Supporting Faculty Research with Information Technology
Historically, higher education faculty engage in some combination of teaching, service, and research. How one's time is distributed across these three roles or functions can vary considerably by a number of factors including institution type, field of expertise, career stage, and personal interest. Given that the success of students is central to the mission of any institution, much of the prevailing attention higher education IT gives to faculty focuses on the role of technology in teaching, learning, and supporting students. As a result, we often pay far too little attention to the role of technology in faculty research. We hope this report serves as a modest correction of this omission by providing institutional leaders with a better understanding of the IT experiences and needs of their faculty who engage in research or seek to expand their research capabilities.
First, we present results from the 2017 ECAR faculty survey1 on the technology support and services they receive from their institution for their research needs. We asked faculty about how their institution responded to their data management needs; the support they received from IT staff; and institutional support for computational resources, such as hardware and software for analysis. We also assessed research technology support and services by institution type, such as research-intensive institutions (e.g., doctorate-granting) or less intensive research institutions (e.g., associate-degree-granting). This assessment provides insight into whether faculty who need the most technological support for their research are indeed receiving it.
Second, we present findings from open-ended responses from this same survey that asked faculty what their institution could do with technology to support their faculty research role. These open-ended responses allowed faculty to provide, in their own words, a depth of response that offers insight into their most pressing IT needs. We present these findings based on the categories of responses and offer illustrative quotes from faculty responses reflective of these categories.
Third, we present findings from faculty who conduct research at data-intensive institutions and their assessment of institutional technology support for their research. These findings include faculty assessments of whether they receive appropriate IT support for their data-intensive research. Finally, we conclude this report with recommendations on how institutions can better leverage IT to support faculty research.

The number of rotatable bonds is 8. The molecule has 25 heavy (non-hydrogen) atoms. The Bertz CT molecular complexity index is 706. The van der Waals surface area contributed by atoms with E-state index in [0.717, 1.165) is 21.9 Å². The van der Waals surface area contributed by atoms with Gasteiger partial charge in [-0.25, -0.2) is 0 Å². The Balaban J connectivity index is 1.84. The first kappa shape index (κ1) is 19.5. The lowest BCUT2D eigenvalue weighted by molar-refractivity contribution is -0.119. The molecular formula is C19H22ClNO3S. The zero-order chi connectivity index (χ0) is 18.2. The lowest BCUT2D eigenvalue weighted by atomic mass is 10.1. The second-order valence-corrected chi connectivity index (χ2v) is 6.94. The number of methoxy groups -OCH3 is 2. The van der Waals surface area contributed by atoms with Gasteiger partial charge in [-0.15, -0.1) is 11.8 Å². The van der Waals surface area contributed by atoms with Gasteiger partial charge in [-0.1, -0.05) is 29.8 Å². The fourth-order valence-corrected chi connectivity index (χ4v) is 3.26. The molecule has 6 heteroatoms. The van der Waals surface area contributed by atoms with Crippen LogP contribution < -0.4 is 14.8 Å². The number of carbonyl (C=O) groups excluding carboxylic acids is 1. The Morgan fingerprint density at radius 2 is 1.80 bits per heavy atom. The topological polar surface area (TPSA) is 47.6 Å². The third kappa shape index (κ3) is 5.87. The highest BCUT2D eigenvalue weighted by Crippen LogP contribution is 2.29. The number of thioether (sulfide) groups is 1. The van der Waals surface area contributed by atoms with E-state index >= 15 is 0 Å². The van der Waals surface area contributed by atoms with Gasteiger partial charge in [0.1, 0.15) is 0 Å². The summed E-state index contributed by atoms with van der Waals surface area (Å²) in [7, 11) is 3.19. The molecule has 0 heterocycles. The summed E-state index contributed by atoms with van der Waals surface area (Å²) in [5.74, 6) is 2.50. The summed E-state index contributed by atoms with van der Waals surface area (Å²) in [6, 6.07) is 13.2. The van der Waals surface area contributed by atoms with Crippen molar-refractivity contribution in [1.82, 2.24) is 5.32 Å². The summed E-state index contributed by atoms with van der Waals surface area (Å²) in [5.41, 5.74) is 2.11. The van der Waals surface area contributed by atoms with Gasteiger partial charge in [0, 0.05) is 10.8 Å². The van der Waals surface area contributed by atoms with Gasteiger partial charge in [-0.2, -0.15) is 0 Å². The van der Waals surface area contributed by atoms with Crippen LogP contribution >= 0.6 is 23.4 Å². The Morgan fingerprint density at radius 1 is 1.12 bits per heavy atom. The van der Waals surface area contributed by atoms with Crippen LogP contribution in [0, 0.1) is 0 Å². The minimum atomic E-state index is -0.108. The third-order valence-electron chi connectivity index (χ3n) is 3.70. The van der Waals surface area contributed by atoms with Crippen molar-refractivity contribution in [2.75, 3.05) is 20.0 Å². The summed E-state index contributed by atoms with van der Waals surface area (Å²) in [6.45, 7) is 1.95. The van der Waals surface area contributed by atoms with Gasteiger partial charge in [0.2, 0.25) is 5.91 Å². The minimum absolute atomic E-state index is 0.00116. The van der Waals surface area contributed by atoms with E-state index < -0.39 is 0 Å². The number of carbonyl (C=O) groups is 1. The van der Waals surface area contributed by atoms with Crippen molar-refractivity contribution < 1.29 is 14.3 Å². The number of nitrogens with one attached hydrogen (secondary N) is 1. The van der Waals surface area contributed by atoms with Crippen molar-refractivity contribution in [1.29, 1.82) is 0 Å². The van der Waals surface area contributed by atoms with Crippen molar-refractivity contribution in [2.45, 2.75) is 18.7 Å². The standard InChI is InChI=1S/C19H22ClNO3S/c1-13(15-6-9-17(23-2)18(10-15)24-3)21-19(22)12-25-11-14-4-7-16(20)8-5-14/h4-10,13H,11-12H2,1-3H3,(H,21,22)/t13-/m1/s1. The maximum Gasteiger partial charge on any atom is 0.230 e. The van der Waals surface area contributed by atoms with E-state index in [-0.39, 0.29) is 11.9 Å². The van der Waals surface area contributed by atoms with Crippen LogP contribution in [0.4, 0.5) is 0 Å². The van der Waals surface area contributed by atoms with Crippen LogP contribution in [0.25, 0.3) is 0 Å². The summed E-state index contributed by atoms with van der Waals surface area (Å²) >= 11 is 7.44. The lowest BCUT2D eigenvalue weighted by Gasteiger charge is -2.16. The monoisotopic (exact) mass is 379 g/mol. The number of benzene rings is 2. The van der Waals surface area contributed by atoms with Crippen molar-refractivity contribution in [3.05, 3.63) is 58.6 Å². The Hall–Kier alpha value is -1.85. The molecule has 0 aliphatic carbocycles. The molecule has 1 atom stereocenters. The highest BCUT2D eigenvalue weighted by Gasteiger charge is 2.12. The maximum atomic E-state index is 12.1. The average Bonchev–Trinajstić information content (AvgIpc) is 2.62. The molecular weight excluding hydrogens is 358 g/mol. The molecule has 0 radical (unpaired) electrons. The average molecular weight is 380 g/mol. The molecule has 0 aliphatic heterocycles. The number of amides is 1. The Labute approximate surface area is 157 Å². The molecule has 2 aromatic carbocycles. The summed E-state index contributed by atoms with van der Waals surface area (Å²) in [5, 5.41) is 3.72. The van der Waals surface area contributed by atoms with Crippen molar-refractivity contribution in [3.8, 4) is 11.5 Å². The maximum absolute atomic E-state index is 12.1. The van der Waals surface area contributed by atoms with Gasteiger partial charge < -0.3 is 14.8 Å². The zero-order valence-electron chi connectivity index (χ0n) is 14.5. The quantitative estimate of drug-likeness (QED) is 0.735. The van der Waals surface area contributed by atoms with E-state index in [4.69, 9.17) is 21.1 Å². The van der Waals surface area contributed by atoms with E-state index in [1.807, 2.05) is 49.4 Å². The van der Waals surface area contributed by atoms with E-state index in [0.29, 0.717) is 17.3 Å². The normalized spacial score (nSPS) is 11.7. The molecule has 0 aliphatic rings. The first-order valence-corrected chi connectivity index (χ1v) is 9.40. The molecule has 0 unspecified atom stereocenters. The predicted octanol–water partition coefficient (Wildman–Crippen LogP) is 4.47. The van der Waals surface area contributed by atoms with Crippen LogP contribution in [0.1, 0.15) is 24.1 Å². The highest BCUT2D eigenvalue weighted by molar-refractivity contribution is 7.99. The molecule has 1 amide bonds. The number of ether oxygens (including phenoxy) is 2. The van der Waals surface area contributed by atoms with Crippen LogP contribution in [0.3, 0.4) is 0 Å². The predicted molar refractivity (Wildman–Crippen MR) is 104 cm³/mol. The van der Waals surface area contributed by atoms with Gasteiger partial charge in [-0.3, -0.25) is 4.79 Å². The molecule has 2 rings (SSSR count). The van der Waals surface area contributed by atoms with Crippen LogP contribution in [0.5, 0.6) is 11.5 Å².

- Faculty are generally positive about their institution’s support for research, but faculty at master’s institutions tend to be less positive about research support they receive than faculty at other types of institutions.
- Faculty most frequently reported that their institution could better support their research by increasing access to analytic software, providing reliable real-time support for their technology needs, and affording access to specialized IT staff who could assist with their discipline-specific technology needs for conducting research. Other categories of need faculty identified include access to training and workshops, cloud storage, journal databases, and specialized hardware.
- Among faculty engaged in data-intensive research, adequate bandwidth, data storage, and computational resources to conduct their research are areas of need in which a majority expressed their agreement. About two-fifths of these faculty said that their research data are stored in the cloud, and about half said that IT professionals are not proactive in responding to research computing needs.
Many thanks are due to the EDUCAUSE staff who made this report possible. Specifically, we want to acknowledge the contributions of Susan Grajek, Mark McCormack, and Karen Wetzel for their thoughtful and thorough feedback on multiple drafts of this report. Additionally, we want to acknowledge the statistical support we received from Ben Shulman and the data visualization contributions of Kate Roesch. Thanks also go to Jamie Reeves for overseeing the project timeline. Gregory Dobbin expertly provided editorial reviews.
We also extend a special thank you to Michael D. Erickson (Colorado School of Mines) for lending his expertise on the subject of research computing to the finalization of this report.
Lastly, we want to thank the 13,451 faculty respondents who completed the 2017 EDUCAUSE Technology Research in the Academic Community (ETRAC) Faculty Survey. Without the data they provided, this and other ECAR reports on faculty and information technology would not be possible.
Joseph D. Galanek and D. Christopher Brooks. Supporting Faculty Research with Information Technology. Research report. Louisville, CO: ECAR, June 2018.
In the 2017 faculty study, 13,451 respondents from 157 institutions in 7 countries (including the United States) and 37 US states participated in the research. The quantitative findings in the ECAR Study of Faculty and Information Technology, 2017 report were developed using the 11,141 survey responses from faculty at 131 US institutions. See Jeffrey Pomerantz and D. Christopher Brooks, ECAR Study of Faculty and Information Technology, 2017, research report (Louisville, CO: ECAR, October 2017) for more information.↩︎